Protecting the future of our bees

Rob Atkinson with a honey frame containing grafted queen cups with queen larvae for the workers to feed.

Rob Atkinson has owned bee hives since he was 12 years old, and growing up on a sheep and beef farm in Otorohanga. Today he manages up to 500 hives of his own around the region, based out of his 30-acre block in his hometown.

While the focus is breeding queen bees, it comes hand-in-hand with a sellable byproduct: 15 tonnes of honey a year. “I’ve been interested in bees for as long as I can remember,” says Rob. “I bought my first two hives from a local beekeeper in Te Kuiti.”

Rob’s teenage job was working as a gopher and box-mover for Orini Honey, during which time he gained a taste for commercial beekeeping. “I started a degree in zoology and entomology at Massey University, but dropped out in the late-1980s and worked for Waitomo Honey in Te Kuiti.”

After 25 years working under the tutelage of the owner Mr Bassett. Learning on the job, Rob was running the company’s breeding programme by the time Mr Bassett retired in 2009.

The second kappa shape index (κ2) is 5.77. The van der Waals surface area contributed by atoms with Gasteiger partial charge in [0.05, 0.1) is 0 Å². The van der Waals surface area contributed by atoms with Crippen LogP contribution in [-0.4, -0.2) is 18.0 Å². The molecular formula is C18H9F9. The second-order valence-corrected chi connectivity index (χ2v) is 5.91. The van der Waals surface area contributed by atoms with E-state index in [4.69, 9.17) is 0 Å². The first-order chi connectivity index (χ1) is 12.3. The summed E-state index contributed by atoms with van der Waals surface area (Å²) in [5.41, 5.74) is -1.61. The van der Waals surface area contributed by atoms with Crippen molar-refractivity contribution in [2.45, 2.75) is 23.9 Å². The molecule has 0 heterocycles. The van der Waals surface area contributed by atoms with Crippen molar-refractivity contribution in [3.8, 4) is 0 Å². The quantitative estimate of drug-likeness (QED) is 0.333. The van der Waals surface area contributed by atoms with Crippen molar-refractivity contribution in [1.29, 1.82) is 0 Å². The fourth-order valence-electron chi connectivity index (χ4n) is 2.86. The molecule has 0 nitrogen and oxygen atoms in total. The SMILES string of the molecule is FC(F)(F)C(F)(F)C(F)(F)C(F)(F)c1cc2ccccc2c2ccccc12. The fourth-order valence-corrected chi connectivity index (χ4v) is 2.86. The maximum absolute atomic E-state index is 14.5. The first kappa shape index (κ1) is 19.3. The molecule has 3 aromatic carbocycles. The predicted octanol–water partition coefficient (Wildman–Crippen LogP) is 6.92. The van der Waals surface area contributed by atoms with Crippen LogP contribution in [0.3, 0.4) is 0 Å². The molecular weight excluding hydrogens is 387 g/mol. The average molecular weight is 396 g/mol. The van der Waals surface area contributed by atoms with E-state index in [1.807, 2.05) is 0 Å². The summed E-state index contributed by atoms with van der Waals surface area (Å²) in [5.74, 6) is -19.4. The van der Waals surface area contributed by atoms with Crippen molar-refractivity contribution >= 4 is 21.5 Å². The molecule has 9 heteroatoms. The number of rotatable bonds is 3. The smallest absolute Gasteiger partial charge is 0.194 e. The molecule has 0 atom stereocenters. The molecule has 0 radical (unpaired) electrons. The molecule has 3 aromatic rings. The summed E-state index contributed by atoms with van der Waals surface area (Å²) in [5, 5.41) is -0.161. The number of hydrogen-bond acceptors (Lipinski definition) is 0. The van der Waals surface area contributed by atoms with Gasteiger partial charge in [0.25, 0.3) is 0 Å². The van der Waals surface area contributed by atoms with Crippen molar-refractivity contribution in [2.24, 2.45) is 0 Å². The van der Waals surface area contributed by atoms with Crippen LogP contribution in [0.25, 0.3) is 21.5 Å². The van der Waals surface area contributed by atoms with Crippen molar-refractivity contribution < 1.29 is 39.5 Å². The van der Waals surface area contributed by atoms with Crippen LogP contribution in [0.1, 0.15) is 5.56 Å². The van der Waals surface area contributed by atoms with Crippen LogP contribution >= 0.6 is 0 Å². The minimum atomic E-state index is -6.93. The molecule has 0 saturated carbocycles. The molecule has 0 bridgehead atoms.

Rob bought out the breeding side of the business, and moved the operation to his Otorohanga block. “I didn’t want a massive business with lots of staff and debt, so I was happy to do the bees during summer, and I pregnancy-scan sheep and goats in winter.”

In order to breed queens, Rob has to manipulate the hives to produce more queens by manually taking one-day-old larvae and grafting them into a “queen cup” and adding several to other hives that are queen-less, or their queen is safely locked up in the box below and can’t kill the introduced queen larvae.

“The workers are fooled into thinking they need to feed these larvae with royal jelly, and produce a new queen,” says Rob.

It takes 10 days from grafting for a new queen to be ready to sell. They are removed as formed white-coloured bees, still in their queen cup two days after hatching, and picked up by beekeepers to be introduced to a hive that’s been split to stop swarming.

“We don’t process the honey we produce ourselves, it just goes in drums to a packer and is either bush blend or pastoral honey,” says Rob.

Although currently there is a honey glut in New Zealand, the demand for quality queen bees stays high, with 25,000 queens sold from Rob’s hives in the 2018 season. With the future of bees and their importance in our food chain being such a hot topic, it is good to see NZ businesses breeding and distributing them.

A grafted queen cup, with a two-day-old queen beside it.


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